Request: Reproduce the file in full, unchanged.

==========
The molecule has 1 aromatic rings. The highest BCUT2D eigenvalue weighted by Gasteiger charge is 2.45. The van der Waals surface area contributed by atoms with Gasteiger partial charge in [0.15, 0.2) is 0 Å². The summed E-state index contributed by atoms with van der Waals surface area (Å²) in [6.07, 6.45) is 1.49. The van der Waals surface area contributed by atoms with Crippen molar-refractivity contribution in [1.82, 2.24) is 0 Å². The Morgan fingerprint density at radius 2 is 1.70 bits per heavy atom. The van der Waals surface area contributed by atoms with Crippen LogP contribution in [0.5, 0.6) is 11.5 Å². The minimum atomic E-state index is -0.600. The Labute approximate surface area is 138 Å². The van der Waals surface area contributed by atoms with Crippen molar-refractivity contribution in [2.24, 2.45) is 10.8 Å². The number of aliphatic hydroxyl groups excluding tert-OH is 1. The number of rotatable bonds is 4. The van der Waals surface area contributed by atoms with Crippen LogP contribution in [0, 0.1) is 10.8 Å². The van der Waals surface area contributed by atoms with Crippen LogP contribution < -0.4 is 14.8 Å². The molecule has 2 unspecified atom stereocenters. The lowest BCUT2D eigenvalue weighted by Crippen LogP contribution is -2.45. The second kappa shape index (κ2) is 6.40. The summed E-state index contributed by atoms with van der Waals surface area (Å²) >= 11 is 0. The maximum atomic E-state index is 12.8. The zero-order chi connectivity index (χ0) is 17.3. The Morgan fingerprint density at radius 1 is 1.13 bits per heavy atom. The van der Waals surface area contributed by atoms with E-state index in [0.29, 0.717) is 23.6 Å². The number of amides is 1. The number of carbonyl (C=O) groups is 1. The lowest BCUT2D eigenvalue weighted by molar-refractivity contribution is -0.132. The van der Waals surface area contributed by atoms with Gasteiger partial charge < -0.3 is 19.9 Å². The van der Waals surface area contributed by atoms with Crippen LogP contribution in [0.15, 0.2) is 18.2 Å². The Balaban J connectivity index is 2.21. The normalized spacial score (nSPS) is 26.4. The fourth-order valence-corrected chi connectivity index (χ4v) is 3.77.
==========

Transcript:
The molecule has 1 aromatic rings. The highest BCUT2D eigenvalue weighted by Gasteiger charge is 2.45. The van der Waals surface area contributed by atoms with Gasteiger partial charge in [0.15, 0.2) is 0 Å². The summed E-state index contributed by atoms with van der Waals surface area (Å²) in [6.07, 6.45) is 1.49. The van der Waals surface area contributed by atoms with Crippen molar-refractivity contribution in [1.82, 2.24) is 0 Å². The Morgan fingerprint density at radius 2 is 1.70 bits per heavy atom. The van der Waals surface area contributed by atoms with Crippen LogP contribution in [0.5, 0.6) is 11.5 Å². The minimum atomic E-state index is -0.600. The Labute approximate surface area is 138 Å². The van der Waals surface area contributed by atoms with Crippen molar-refractivity contribution in [2.24, 2.45) is 10.8 Å². The number of aliphatic hydroxyl groups excluding tert-OH is 1. The number of rotatable bonds is 4. The van der Waals surface area contributed by atoms with Crippen LogP contribution in [0, 0.1) is 10.8 Å². The van der Waals surface area contributed by atoms with Crippen LogP contribution < -0.4 is 14.8 Å². The molecule has 2 unspecified atom stereocenters. The lowest BCUT2D eigenvalue weighted by Crippen LogP contribution is -2.45. The second kappa shape index (κ2) is 6.40. The summed E-state index contributed by atoms with van der Waals surface area (Å²) >= 11 is 0. The maximum atomic E-state index is 12.8. The zero-order chi connectivity index (χ0) is 17.3. The Morgan fingerprint density at radius 1 is 1.13 bits per heavy atom. The van der Waals surface area contributed by atoms with E-state index in [0.29, 0.717) is 23.6 Å². The number of amides is 1. The number of carbonyl (C=O) groups is 1. The lowest BCUT2D eigenvalue weighted by molar-refractivity contribution is -0.132. The van der Waals surface area contributed by atoms with Gasteiger partial charge < -0.3 is 19.9 Å². The van der Waals surface area contributed by atoms with Crippen LogP contribution in [0.15, 0.2) is 18.2 Å². The Balaban J connectivity index is 2.21. The normalized spacial score (nSPS) is 26.4. The fourth-order valence-corrected chi connectivity index (χ4v) is 3.77.